God made a promise he didn’t deliver on for 600 years or more. He waited for Joshua.
God told Abraham, sometime around the 2000’s BC, “Take a look around you. Look in every direction: north, south, east, west. It’s all yours. Every bit of land you can see is yours. I’m giving it to you and to your descendants forever” (Genesis 13:14-15).
Then God seemed to hit the pause button.
“Forever” had to wait 600 years. Maybe 800. Scholars debate whether Joshua lived in the 1400s BC or 1200s BC.
Abraham’s grandson, Jacob, migrated with his entire family to Egypt to escape a drought. They came as guests. They left, 430 years later, as slaves.
Moses led them to freedom and took them to the western border of Canaan, land now claimed by Israelis and Palestinians. Moses died without ever crossing the natural border of the Jordan River and walking into Canaan.
The end of Moses is the start of Joshua—a book of war stories told in 24-chapters. There are 12 chapters about Israelite battles with Canaanite locals. And there are another 12 chapters about dividing the land among the dozen tribes and the Levite priests.
Battles begin at Jericho, a city built in the Jordan River Valley on a massive fault line of earthquake-churning cracks between shifting plates of the earth’s crust, deep underground. Quakes in modern times have heavily damaged Jericho and other cities in the area. They have also produced landslides that temporarily dammed the Jordan River upstream.
The Bible doesn’t mention earthquakes in Jericho’s story. But it does report that the river stopped flowing so the Israelites could cross. And it does say Jericho’s city walls collapsed before the Israelites did anything more than scream at it. That leaves some wondering if God performed those two apparent miracles by pulling the trigger on an earthquake and aftershocks.
The fall of Jericho is the headliner of Joshua’s collection of stories.
Israelites take control of part of the land, mostly in the hills. There, the local Canaanite armies equipped with chariots didn’t have any advantage against Israel’s infantry.
The Israelites got enough of a foothold that Joshua could divide the land among the tribes and disband the army, sending the warriors home. Each tribe had the job of mopping up the last of the locals.
Dan’s tribe couldn’t seem to hold on to what sliver of land it got, along the Mediterranean coast. Perhaps that’s because they had to fight a group of seafaring people and perhaps former islanders who became known as the fierce Philistines. King Saul and most of his sons later died fighting them. It would take King David, 200-400 years after Joshua, to gut-punch the Philistines into submission.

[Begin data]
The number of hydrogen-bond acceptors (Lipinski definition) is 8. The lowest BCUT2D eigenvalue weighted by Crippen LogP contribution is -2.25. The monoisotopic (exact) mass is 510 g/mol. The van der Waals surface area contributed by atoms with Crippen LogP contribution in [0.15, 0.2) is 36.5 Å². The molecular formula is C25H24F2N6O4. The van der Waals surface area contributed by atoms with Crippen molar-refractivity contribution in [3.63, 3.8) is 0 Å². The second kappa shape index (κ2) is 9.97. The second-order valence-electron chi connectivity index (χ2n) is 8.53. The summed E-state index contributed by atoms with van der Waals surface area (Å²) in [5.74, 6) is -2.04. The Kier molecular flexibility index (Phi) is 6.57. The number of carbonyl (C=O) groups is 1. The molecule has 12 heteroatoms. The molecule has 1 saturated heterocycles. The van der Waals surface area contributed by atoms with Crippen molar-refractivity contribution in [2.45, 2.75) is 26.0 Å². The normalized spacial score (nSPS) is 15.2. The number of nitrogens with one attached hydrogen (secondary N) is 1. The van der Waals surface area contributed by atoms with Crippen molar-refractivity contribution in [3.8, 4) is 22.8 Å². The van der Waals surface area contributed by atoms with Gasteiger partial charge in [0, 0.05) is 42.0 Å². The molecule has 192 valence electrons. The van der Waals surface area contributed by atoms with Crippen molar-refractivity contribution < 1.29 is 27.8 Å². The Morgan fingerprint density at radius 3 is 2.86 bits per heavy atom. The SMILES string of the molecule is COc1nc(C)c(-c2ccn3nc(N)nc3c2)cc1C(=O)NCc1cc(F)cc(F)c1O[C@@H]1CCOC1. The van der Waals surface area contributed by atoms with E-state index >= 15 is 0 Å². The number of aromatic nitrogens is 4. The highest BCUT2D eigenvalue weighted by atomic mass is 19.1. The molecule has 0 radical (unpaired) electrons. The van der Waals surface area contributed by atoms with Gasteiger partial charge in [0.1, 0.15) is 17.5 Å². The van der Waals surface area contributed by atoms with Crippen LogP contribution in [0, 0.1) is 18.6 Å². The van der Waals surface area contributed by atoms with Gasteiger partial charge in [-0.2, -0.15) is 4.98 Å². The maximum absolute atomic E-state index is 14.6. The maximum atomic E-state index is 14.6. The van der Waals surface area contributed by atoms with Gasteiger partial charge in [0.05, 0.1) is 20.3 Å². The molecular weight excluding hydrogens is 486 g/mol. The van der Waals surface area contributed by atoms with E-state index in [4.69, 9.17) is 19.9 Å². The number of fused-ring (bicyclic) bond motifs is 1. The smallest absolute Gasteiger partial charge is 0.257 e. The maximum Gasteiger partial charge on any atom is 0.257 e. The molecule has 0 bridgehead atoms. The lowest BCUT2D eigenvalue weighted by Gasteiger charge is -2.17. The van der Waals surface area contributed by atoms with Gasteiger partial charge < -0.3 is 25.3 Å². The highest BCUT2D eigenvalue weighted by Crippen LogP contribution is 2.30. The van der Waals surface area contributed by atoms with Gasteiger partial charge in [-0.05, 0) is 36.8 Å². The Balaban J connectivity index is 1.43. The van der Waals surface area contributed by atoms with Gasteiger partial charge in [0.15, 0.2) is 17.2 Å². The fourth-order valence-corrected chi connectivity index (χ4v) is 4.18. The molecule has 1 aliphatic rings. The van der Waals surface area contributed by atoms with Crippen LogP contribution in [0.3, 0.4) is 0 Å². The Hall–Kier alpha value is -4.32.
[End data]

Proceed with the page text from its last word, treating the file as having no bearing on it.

Joshua died after calling the tribes together one last time. He reminded them to pledge allegiance to the covenant agreement they made with God—and to serve God with all the heart they had in them.
Joshua did write something: “Joshua drew up a contract agreement for the people. It became part of the law. Joshua preserved it in a book of instructions he received from God” (24:25-26).
But he probably didn’t write the notes about his death. Or the material linked to the 16 times the phrase “to this day” (4:9; 5:9; 8:28) shows up, referring to a time apparently long after Joshua.
Some scholars say the book reads as though someone compiled it from many sources, perhaps in an early draft during the time of King David, when Israel emerged as a full-fledged nation. Leaders of a nation like that might have wanted to preserve their history in writing.
Others say there are references in the stories to events around the time of 586 BC, when Babylonian invaders erased the Jewish nation from the world map and scattered most Jews abroad in exile. So, those scholars say the book was likely compiled in final form while Jews were living in exile in the 500s BC.
Some scholars date the stories to the 1400s BC. That’s based on the note in 1 Kings 6:1, which says King Solomon (ruled about 970-931 BC) started building the Jerusalem Temple 480 years after the exodus began. Construction started during the fourth year of his reign, in about 966 BC. A little math: 966 plus 480 equals, 1446 BC. Forty years later, Moses writes the speeches of Deuteronomy, in 1406 BC. Shortly afterward, Joshua and the Israelites invade Canaan.
Other scholars prefer the 1200s BC because that’s when archaeological evidence suggests newcomers started settling in the region and building new towns.